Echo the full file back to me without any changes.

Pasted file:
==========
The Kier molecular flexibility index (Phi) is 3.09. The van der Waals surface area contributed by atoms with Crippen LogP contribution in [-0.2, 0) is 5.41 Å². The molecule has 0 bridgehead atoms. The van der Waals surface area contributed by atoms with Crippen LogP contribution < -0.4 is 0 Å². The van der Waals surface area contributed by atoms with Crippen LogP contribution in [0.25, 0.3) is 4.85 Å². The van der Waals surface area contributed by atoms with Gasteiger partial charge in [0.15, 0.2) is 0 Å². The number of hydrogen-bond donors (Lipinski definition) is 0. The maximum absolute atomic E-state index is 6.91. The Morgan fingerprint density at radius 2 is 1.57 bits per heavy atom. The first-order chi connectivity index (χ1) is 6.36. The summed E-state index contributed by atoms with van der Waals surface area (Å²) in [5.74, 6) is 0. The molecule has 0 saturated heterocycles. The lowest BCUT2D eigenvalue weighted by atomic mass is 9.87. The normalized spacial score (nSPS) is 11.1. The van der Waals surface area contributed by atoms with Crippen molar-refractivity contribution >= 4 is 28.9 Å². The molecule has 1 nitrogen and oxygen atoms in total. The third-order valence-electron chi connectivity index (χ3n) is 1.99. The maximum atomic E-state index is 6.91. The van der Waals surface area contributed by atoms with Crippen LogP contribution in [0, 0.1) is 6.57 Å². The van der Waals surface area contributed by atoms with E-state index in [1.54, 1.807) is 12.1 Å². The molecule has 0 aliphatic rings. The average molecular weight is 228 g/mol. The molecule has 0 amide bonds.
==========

The Kier molecular flexibility index (Phi) is 3.09. The van der Waals surface area contributed by atoms with Crippen LogP contribution in [-0.2, 0) is 5.41 Å². The molecule has 0 bridgehead atoms. The van der Waals surface area contributed by atoms with Crippen LogP contribution < -0.4 is 0 Å². The van der Waals surface area contributed by atoms with Crippen LogP contribution in [0.25, 0.3) is 4.85 Å². The van der Waals surface area contributed by atoms with Gasteiger partial charge in [0.15, 0.2) is 0 Å². The number of hydrogen-bond donors (Lipinski definition) is 0. The maximum absolute atomic E-state index is 6.91. The Morgan fingerprint density at radius 2 is 1.57 bits per heavy atom. The first-order chi connectivity index (χ1) is 6.36. The summed E-state index contributed by atoms with van der Waals surface area (Å²) in [5.74, 6) is 0. The molecule has 0 saturated heterocycles. The lowest BCUT2D eigenvalue weighted by atomic mass is 9.87. The normalized spacial score (nSPS) is 11.1. The van der Waals surface area contributed by atoms with Crippen molar-refractivity contribution >= 4 is 28.9 Å². The molecule has 1 nitrogen and oxygen atoms in total. The third-order valence-electron chi connectivity index (χ3n) is 1.99. The maximum atomic E-state index is 6.91. The van der Waals surface area contributed by atoms with Crippen LogP contribution in [0, 0.1) is 6.57 Å². The van der Waals surface area contributed by atoms with E-state index in [1.54, 1.807) is 12.1 Å². The molecule has 0 aliphatic rings. The average molecular weight is 228 g/mol. The molecule has 0 amide bonds.